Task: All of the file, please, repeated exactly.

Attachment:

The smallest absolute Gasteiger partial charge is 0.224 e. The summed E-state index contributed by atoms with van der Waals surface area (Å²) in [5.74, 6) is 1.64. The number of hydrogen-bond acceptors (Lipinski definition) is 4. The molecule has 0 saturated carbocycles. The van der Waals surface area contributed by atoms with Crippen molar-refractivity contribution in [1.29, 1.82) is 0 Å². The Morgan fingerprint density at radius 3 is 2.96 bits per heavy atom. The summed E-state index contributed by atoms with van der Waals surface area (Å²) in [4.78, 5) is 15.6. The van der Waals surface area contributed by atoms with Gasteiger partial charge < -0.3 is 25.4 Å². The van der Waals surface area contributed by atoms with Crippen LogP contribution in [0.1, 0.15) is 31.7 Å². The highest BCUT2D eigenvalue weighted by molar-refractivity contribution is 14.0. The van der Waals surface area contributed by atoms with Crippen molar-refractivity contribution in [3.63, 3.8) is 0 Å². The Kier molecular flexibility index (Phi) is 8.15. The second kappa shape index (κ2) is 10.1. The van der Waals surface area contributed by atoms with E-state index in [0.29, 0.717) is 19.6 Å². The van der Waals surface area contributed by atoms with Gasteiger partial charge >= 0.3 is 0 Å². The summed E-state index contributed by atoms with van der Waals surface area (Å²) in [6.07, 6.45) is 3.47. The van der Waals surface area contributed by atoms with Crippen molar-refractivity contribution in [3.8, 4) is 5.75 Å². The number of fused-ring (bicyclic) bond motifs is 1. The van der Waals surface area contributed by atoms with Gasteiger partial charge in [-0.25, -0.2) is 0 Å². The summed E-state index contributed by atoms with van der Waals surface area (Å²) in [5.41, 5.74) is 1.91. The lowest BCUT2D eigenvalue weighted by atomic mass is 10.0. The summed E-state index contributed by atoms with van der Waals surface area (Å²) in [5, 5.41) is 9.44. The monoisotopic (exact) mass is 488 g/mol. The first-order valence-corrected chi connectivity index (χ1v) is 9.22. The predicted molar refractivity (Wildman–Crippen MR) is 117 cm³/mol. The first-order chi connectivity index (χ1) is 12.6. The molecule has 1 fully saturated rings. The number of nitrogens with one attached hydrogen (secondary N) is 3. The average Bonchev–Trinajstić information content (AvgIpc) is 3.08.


The smallest absolute Gasteiger partial charge is 0.224 e. The summed E-state index contributed by atoms with van der Waals surface area (Å²) in [5.74, 6) is 1.64. The number of hydrogen-bond acceptors (Lipinski definition) is 4. The molecule has 0 saturated carbocycles. The van der Waals surface area contributed by atoms with Crippen molar-refractivity contribution in [1.29, 1.82) is 0 Å². The Morgan fingerprint density at radius 3 is 2.96 bits per heavy atom. The summed E-state index contributed by atoms with van der Waals surface area (Å²) in [4.78, 5) is 15.6. The van der Waals surface area contributed by atoms with Gasteiger partial charge < -0.3 is 25.4 Å². The van der Waals surface area contributed by atoms with Crippen LogP contribution in [0.1, 0.15) is 31.7 Å². The highest BCUT2D eigenvalue weighted by molar-refractivity contribution is 14.0. The van der Waals surface area contributed by atoms with Crippen molar-refractivity contribution in [3.63, 3.8) is 0 Å². The Kier molecular flexibility index (Phi) is 8.15. The second kappa shape index (κ2) is 10.1. The van der Waals surface area contributed by atoms with E-state index in [0.29, 0.717) is 19.6 Å². The van der Waals surface area contributed by atoms with Gasteiger partial charge >= 0.3 is 0 Å². The summed E-state index contributed by atoms with van der Waals surface area (Å²) in [6.07, 6.45) is 3.47. The van der Waals surface area contributed by atoms with Crippen molar-refractivity contribution in [3.8, 4) is 5.75 Å². The number of fused-ring (bicyclic) bond motifs is 1. The van der Waals surface area contributed by atoms with Gasteiger partial charge in [-0.25, -0.2) is 0 Å². The summed E-state index contributed by atoms with van der Waals surface area (Å²) in [5.41, 5.74) is 1.91. The lowest BCUT2D eigenvalue weighted by atomic mass is 10.0. The summed E-state index contributed by atoms with van der Waals surface area (Å²) in [5, 5.41) is 9.44. The monoisotopic (exact) mass is 488 g/mol. The first-order valence-corrected chi connectivity index (χ1v) is 9.22. The predicted molar refractivity (Wildman–Crippen MR) is 117 cm³/mol. The first-order chi connectivity index (χ1) is 12.6. The molecule has 1 fully saturated rings. The number of nitrogens with one attached hydrogen (secondary N) is 3. The average Bonchev–Trinajstić information content (AvgIpc) is 3.08.